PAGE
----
The first negotiating session was held April 9, and dates have been set for additional meetings. The current contract expires June 30.

A difficult financial climate in California will be an important factor in negotiations.

UTU goals include the closing of wage tiers, protecting current work rules, and preserving of one of the transit industry’s finest health-care and pension packages.

Affected UTU members were sent a comparison of the proposals, with the general committee pledging to protect the members and their families. 

By Vice Baffoni
Vice President, Bus Dept.

Congratulations to Community Transit General Chairperson Calvin Studivant in Newark, N.J., whose members in Local 759 ratified a new contract providing an across-the-board wage increase, an extra holiday with pay, an increase in vacation pay and pension benefits, and no givebacks.

Assisting in the bargaining were Local 759 President David Deleon, Local Chairperson John Bladek, Secretary Antonio Ortiz, and Legislative Rep. Kaleem Muhammad. Assisting in the successful bargaining was New Jersey State Legislative Director Dan O’Connell.

Take note that all UTU locals are in the election cycle. I strongly encourage any member who wishes to serve the members to run for office.

Those who run for office must recognize that they have an obligation to know what their responsibilities to the membership will be, and understand that they must be prepared to sacrifice regarding their personal life.

A union office is much more than a title. It is serving the membership, knowing it is often without compensation, or even a thank you. True union leaders are rewarded by the knowledge that they are serving their membership to the best of their ability.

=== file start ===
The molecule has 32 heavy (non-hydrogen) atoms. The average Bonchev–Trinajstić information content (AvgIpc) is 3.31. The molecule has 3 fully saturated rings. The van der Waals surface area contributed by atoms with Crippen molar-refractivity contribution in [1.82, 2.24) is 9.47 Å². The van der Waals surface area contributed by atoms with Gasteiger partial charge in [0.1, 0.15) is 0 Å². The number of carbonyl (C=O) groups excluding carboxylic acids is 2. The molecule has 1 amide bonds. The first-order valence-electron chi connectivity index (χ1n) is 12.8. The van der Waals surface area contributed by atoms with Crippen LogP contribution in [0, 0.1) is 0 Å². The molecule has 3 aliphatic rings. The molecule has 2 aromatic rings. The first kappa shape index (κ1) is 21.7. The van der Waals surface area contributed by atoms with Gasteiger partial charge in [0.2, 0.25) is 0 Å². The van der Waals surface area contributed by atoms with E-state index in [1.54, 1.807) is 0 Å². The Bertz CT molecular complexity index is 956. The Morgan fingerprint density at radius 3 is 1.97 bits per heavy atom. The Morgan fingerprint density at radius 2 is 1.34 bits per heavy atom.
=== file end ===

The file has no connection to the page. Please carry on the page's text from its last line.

The UTU is blessed in having countless dedicated men and women who serve their membership in an exemplary manner.

When you, as a member, vote for your local officers, please remember to consider and vote for those individuals who have demonstrated dedication, integrity and a record of serving the membership.

If you elect individuals of this caliber, you will elect a team of officers that will always put you and your brother and sister members first – and that strengthens your local. Have a happy Thanksgiving.

Brothers and Sisters:

Meetings are underway across the country to explain our tentative national rail agreement and provide members the opportunity to ask questions. Check with your local officers, general chairperson or state legislative director if you have not been notified of a meeting near you.

A listing of meetings also is provided on the home page at www.utu.org.

A voting package will be mailed by mid-May to members eligible to vote on the national agreement. A notice will be posted at www.utu.org when the packages — with voting instructions, the complete agreement, and questions and answers — are mailed. Voting will be via telephone and conducted by the American Arbitration Association.

In the meantime, information on the agreement is available on the UTU Web page, at www.utu.org, under a special link, “Railroad Contract Negotiations Update.”

Our tentative agreement improves on the pattern settlement, and general committees of adjustment still will be able to gain additional improvements on local issues.

Does the tentative national agreement provide everything we want? No. But the bottom line is that we can’t do better than we have achieved with this national agreement — but we could do worse.